Cold War Kids: Pondering Personal Politics

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Cold War Kids album art

Cold War Kids' latest album is called Loyalty to Loyalty. hide caption

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Cold War Kids (300)

Cold War Kids' Loyalty to Loyalty digs deep into personal philosophies. Courtesy of the artist hide caption

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In the 1900s, a little-known California philosopher named Josiah Royce challenged Friedrich Nietzshe's ideas from a century earlier about the "will to power" and the ubermensch, or superman.

In his paper "Loyalty to Loyalty," Royce said that the ultimate pursuit of mankind should be to live in community and embrace each other, not to try to trample each other and rise to the top. A lot of the songs on the Cold War Kids' new album, which shares the name of Royce's paper, straddle the line between those philosophies.

Don't worry: The album isn't a philosophical treatise, nor is it overtly political, but when you scratch the surface of his lyrics, Nate Willett does ponder issues of personal politics. In the song "Welcome to the Occupation," for example, he debates the value of being a teacher versus following a more selfish dream to be an artist.

Willet taught high school English in Torrance, Calif., but says the job didn't provide him with "a lot of creative space to really be very inspired to be a teacher.

"This is right before we started touring," he adds, "and I very much wanted to be an artist and have that kind of freedom."

Personal Politics

One of the record's slow-tempo tunes, "Every Man I Fall For," is about relationships from a woman's perspective.

"Coming from a divorced family, my mom was very important to me," Willett says. "And I've always been very sensitive to a woman's... to how women just, they generally get more screwed by relationships, be it marriage or dating ones, than men do. And even that — is that a very sexist thing to say? I don't think so. I think it's just generally true."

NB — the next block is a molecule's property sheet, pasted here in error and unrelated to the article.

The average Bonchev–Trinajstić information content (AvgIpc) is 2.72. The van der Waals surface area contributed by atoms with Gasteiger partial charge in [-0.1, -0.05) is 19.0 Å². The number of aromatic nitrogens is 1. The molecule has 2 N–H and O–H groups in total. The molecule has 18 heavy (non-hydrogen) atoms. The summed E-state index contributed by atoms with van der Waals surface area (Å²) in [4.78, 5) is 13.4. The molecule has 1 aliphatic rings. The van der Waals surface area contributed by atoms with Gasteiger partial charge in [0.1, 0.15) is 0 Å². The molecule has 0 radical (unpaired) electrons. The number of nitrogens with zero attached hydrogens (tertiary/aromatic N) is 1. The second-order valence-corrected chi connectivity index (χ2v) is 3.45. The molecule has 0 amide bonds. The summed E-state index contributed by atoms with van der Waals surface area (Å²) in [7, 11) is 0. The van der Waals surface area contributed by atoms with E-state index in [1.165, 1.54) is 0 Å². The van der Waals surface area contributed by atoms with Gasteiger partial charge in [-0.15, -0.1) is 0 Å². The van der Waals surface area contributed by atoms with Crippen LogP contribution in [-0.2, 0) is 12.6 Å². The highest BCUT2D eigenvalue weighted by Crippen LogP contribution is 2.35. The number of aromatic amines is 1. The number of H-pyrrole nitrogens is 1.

For a band that talks about Nietzsche and writes quirky, sparse indie-pop, Cold War Kids did quite well with its first full-length album, Robbers and Cowards. That has put pressure on the band to avoid the infamous sophomore jinx. Willett insists the group isn't heading down that road.

"The choices that we make have always been organic ones, to try to grow at a rate that makes sense," Willett says. "Not necessarily talking about, 'Is there a great single? Is this a big breakthrough for us? Is this the next level for us?' But just write songs. Yeah, there is a stress, and the way we deal with it is to ignore it."

Atypical Rock 'N' Roll

There's no need to get too stressed; on Loyalty to Loyalty, the band continues its compelling efforts to deconstruct the pop infrastructure. Cold War Kids' wide-open, high-energy arrangements give all four instruments equal billing, leaving plenty of uncluttered space in between.

"People get that there are four instruments, and they all have unique voices, and in that way, it is very atypical of a rock 'n' roll band," Willett says.

Cold War Kids' members are indeed atypical: making indie-punk and art-pop with minimalist lyrics and intellectual roots, with the energy and pop appeal to get spins on commercial radio and actually sell CDs.

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